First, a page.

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Police and Community Accountability, Where Do We Go From Here

When will Lives Matter to Elected Officials, Leaders and Police Management

As a national organization of Black Law Enforcement professionals, we send our condolences to the families of Alton Sterling and Philando Castile.

As Law Enforcement Professionals, we also send our condolences to the families of the officers of the Dallas Police Department who was shot or killed.

The question is now, where do we create a balance of accountability?

As Black law enforcement, when a questionable shooting arises to black people throughout America, we also feel the pain.

As Black Law Enforcement we are three degrees of separation when controversial police shootings happen. In many cases we know the victim, the victim is a family member, or we are the victims.

New York State has a history of 27 Black Law Enforcement officers who were shot, shot at or killed by their white counterparts but incidents like this has never happened in the reverse.

What is discouraging is that the media, community leaders, and our elected officials always ignore a genuine cause of police violence against Black people that is Institutional Racism in Law Enforcement and Economic Prejudice.

To date, police have killed 561 people, and the majority of the dead are people of color.

As Law Enforcement Officers, we know first hands of the dangers officers face on a daily basis. A senseless killing of a Law Enforcement Officer that has served the community is tragic.

According to Officer Down Memorial Page website, 21 Law Enforcement Officers have been killed by gunfire in 2016.

To be faithful to the saying of Black Live Matter, Blue Lives Matter or All Lives Matter our community leaders, elected officials, and Police Management have to work harder on destroying the “Us against them” attitude in law enforcement and the community. If Police wants the community to have “Stop Snitching” response then the police must tear down the “Blue Wall of Silence”.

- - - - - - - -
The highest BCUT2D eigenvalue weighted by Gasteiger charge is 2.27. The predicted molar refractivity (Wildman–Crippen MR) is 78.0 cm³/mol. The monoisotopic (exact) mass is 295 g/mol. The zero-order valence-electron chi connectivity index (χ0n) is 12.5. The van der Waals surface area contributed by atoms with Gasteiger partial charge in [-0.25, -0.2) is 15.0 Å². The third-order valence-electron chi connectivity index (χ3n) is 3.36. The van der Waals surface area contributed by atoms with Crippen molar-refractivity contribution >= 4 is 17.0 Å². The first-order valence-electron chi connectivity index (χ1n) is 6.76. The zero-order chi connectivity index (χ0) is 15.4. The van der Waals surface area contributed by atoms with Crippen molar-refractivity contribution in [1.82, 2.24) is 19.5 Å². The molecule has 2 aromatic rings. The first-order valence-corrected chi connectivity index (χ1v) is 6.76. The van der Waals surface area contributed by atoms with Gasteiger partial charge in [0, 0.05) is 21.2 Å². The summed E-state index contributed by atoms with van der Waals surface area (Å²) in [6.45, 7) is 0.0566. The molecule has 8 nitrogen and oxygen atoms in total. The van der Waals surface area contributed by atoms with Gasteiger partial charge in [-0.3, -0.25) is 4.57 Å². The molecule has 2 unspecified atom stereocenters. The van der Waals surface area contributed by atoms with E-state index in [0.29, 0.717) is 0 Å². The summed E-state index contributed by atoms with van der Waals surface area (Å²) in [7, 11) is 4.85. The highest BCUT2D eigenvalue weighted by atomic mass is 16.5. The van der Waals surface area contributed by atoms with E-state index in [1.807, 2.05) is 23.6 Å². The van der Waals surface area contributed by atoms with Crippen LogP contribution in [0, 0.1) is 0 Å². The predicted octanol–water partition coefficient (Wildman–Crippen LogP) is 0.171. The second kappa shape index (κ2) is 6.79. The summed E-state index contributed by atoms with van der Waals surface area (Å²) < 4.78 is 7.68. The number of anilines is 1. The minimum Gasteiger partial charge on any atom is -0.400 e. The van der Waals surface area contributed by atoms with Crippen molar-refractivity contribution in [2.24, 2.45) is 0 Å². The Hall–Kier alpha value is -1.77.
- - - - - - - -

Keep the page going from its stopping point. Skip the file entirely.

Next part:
In an age of President Obama’s 21st Century Policing model, it has failed to change the culture of policing when it come to people of color and the have-nots. In essence, it has failed to change the perception of police in the communities in most need of trust in Law Enforcement that they truly protect and serve.

The first step of the 21st Century Policing Model is Accountability, Legitimacy, and Transparency. For the people who are affected the most, these policies have not changed the despair or the lack accountability, when law enforcement unjustly kills a loved one. This gives a perfect cover for those who intend to do harm to Law Enforcement under their sick agenda.

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About Damon K. Jones (212 Articles)
Damon K. Jones is an Activist, Author, and Publisher of Black Westchester Magazine, a Black-owned and operated newspaper based in Westchester County, New York. Mr. Jones is a Holistic Health Practitioner, First Aid in Mental Health Practioner, Diet, and Nutrition Advisor, and Vegan, Vegetarian Nutrition Life Coach. Mr. Jones is a 31 year Law Enforcement Practioner, New York Representative of Blacks in Law Enforcement of America. Mr. Jones has been a guest commentator on New York radio stations WBLS (107.5 FM), WLIB (1190 am), WRKS (98.7 FM), WBAI (99.5 FM), and Westchester's WVOX (1460 am). Mr. Jones has appeared on local television broadcasts, including Westchester News 12 “News Makers” and Public Television “Winbrook Pride. You can now hear Damon every Wednesday at 830 AM on WFAS 1230 AM, Morning with Bob Marone Show.
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